Differentiated Service Delivery in Kenya



Percent of health facilities providing less-intensive DART models.

From the National data, 3000 of 3578 (84%) facilities have enrolled at least 10% of eligible recipients of care into less-intensive models.
Source: 2022 CQUIN DART CMM self-staging results

% In Less-Intensive
Differentiated Treatment Models


Percent of people on ART who are enrolled in less-intensive DART models.

Source: April-June 2022, DHIS-2 data report

Multi-month ART Dispensing



Percent of people on ART receiving ≥ 6 months of ART at a time. 

Source: April-June 2022, DHIS-2 data report

DART Model

Number of groups for whom less-intensive DART models have been designed and implemented.

Children, adolescents and young people, pregnant and breast-feeding women, men, people with HIV and NCDs, people with AHD, female sex workers, men who have sex with men, people who inject drugs, transgender people, incarcerated/detained people, and migrant/mobile populations.
Source: 2022 CQUIN DART CMM self-staging results

Differentiated Service Delivery in Kenya

Kenya joined the CQUIN learning network in 2016, bringing with it an existing national policy on differentiated service delivery (DSD) and a technical working group tasked with providing input and guidance on DSD implementation. Currently, Kenya’s Ministry of Health and the National AIDS and STI Control Program (NASCOP) provide guidance on DSD implementation and work toward improving and expanding upon existing DSD models to present recipients of care with more options.

Recipients of care have played an integral role in the scale-up, implementation, and prioritization of DSD in Kenya. Community members actively participate in policy revisions and the development of new guidelines. One such policy propelled by the RoC community called for the provision of a basic health education curriculum to everyone receiving ART, creating more informed and empowered DSD mechanisms.

Currently, Kenya offers five different models of ART service delivery, including four less-intensive DSD models and the more-intensive conventional model known as “Standard Track.” All four less-intensive models include three-month multi-month scripting for ART refills, allowing recipients of care to pick up medication in bulk and minimize clinic visits. The less-intensive differentiated models include:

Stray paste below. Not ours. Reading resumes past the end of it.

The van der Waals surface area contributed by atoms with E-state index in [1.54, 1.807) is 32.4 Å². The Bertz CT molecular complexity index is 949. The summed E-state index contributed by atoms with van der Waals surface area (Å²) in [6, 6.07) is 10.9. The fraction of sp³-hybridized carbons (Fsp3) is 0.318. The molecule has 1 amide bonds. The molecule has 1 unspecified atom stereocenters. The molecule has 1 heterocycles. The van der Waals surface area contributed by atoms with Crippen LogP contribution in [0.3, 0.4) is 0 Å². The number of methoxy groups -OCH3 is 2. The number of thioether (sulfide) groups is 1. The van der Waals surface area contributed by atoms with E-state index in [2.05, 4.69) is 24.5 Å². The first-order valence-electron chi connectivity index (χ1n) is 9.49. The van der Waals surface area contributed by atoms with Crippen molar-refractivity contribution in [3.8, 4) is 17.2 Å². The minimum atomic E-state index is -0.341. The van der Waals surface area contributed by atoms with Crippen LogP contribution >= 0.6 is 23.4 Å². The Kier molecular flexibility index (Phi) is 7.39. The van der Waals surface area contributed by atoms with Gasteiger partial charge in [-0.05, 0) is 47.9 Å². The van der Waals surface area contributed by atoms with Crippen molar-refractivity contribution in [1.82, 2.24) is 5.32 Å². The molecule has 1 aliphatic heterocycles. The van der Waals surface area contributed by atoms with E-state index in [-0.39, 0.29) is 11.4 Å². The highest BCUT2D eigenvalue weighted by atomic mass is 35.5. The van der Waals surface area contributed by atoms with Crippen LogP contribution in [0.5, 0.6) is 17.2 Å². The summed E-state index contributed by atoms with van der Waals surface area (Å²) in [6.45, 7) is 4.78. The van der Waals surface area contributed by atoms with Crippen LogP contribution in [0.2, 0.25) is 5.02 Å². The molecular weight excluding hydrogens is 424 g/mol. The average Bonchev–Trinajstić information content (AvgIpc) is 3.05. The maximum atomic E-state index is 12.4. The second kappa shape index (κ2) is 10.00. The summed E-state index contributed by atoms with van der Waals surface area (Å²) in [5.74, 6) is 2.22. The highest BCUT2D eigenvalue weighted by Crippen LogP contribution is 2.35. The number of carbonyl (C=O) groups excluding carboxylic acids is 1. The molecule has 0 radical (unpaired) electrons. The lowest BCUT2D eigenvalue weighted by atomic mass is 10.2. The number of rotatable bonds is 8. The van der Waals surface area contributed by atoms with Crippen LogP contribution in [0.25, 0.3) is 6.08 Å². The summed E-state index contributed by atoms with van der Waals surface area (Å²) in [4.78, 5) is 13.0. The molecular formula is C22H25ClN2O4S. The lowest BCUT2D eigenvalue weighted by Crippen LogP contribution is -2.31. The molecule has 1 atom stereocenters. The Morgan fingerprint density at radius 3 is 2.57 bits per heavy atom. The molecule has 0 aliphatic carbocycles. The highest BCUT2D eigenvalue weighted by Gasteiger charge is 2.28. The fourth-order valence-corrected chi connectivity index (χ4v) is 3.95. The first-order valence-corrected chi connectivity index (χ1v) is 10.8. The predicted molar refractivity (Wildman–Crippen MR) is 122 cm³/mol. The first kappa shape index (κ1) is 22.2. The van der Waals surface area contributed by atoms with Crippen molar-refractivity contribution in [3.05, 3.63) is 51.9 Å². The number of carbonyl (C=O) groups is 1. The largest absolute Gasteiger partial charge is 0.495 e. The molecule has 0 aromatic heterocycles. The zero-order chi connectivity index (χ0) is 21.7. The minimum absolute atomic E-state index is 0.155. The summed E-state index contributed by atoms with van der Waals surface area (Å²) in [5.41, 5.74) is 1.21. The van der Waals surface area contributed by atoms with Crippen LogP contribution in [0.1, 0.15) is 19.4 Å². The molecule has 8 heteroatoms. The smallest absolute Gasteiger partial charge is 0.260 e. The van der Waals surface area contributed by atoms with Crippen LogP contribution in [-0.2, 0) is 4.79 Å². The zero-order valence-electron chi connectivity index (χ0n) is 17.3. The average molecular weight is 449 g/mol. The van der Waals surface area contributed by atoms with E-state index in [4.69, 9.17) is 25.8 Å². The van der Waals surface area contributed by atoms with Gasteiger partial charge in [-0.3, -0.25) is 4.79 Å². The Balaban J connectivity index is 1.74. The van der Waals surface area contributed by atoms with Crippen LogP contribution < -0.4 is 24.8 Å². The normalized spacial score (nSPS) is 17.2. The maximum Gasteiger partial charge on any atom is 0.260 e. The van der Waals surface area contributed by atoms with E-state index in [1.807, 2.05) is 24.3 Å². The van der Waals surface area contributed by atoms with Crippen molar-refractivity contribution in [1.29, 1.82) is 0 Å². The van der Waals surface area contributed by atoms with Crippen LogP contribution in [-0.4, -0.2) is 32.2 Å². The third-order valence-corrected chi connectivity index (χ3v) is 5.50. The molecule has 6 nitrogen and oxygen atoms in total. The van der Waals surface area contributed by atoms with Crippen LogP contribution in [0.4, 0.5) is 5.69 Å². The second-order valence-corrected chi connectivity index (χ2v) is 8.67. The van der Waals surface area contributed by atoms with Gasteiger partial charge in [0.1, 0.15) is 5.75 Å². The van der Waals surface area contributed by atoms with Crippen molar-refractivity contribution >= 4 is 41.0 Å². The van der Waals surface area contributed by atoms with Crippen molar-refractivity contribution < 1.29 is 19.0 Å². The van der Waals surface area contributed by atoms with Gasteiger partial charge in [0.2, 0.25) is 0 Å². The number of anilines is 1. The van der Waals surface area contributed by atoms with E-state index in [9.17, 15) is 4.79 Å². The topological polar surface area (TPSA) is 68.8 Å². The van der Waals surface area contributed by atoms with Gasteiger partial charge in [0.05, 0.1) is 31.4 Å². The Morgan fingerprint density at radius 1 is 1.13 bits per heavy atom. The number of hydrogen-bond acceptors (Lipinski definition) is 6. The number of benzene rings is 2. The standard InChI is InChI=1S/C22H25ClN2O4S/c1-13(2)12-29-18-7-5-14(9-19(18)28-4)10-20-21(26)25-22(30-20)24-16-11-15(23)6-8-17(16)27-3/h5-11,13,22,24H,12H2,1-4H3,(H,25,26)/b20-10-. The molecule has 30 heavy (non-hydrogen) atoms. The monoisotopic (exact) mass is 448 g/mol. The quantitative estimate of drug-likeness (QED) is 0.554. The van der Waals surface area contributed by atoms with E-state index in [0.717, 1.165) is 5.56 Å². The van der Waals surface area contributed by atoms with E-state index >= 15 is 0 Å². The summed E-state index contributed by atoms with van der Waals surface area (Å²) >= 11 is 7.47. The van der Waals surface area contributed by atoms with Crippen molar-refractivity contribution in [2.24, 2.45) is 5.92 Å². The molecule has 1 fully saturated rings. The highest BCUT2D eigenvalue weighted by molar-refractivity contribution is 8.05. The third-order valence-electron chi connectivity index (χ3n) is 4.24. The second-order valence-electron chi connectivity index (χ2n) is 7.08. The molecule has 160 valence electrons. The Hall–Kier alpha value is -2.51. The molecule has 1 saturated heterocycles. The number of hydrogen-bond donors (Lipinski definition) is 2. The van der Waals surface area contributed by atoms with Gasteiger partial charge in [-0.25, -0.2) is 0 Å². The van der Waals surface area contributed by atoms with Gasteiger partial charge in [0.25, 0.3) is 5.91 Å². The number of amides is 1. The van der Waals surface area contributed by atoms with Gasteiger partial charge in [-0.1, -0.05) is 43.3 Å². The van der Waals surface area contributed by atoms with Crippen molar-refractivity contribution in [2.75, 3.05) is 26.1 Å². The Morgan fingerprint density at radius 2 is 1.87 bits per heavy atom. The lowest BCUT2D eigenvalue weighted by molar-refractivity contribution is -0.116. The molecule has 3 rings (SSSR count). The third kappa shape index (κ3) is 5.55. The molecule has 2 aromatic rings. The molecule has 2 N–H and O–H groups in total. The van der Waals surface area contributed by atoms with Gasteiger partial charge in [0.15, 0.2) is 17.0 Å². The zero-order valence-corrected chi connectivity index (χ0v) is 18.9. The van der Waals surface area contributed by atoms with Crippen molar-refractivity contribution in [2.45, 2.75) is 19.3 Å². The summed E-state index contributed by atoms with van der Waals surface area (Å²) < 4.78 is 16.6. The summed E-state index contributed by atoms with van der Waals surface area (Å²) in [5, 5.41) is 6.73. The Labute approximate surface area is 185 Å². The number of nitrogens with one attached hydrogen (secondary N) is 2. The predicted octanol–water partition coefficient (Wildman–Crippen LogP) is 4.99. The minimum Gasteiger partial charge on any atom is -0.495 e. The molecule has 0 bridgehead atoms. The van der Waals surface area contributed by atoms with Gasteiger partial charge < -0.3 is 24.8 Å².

• Two facility-based models: fast track; family-centered model of care delivery within a family unit.
  • Two community-based models: peer-led community-based ART distribution; and health care worker-led community-based ART distribution.

According to July 2019 data from the national health information system and the data warehouse, NASCOP estimates that 88 percent of people on ART are enrolled in a less-intensive DSD model versus 12 percent who continue to receive services in the more-intensive Standard Track model.

One major barrier to DSD implementation in Kenya is the lack of an effective monitoring and evaluation (M&E) system. According to NASCOP and its partners, there are persistent challenges in M&E of DSD, such as incompleteness of reports, varied understanding of DSD indicators, and a lack of effective M&E tools. Therefore, Kenya is intensifying its focus on M&E and quality, efforts supported by CQUIN.

In June 2018, a team from Kenya visited Uganda on a south-to-south learning exchange, where they observed the linkage of The AIDS Support Organisation’s (TASO) community M&E system with Uganda’s national DSD M&E system, learning how these resources could be adapted to fit Kenya’s context. Additionally, in June 2019, CQUIN’s Quality Improvement workshop was held in Nairobi, Kenya, convening 165 experts in-country to share knowledge and develop resources to strengthen quality improvement in DSD implementation.


Taking Differentiated Service Delivery to Scale in Kenya

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Visit ICAP's Website for a broader portfolio of work in CQUIN network countries.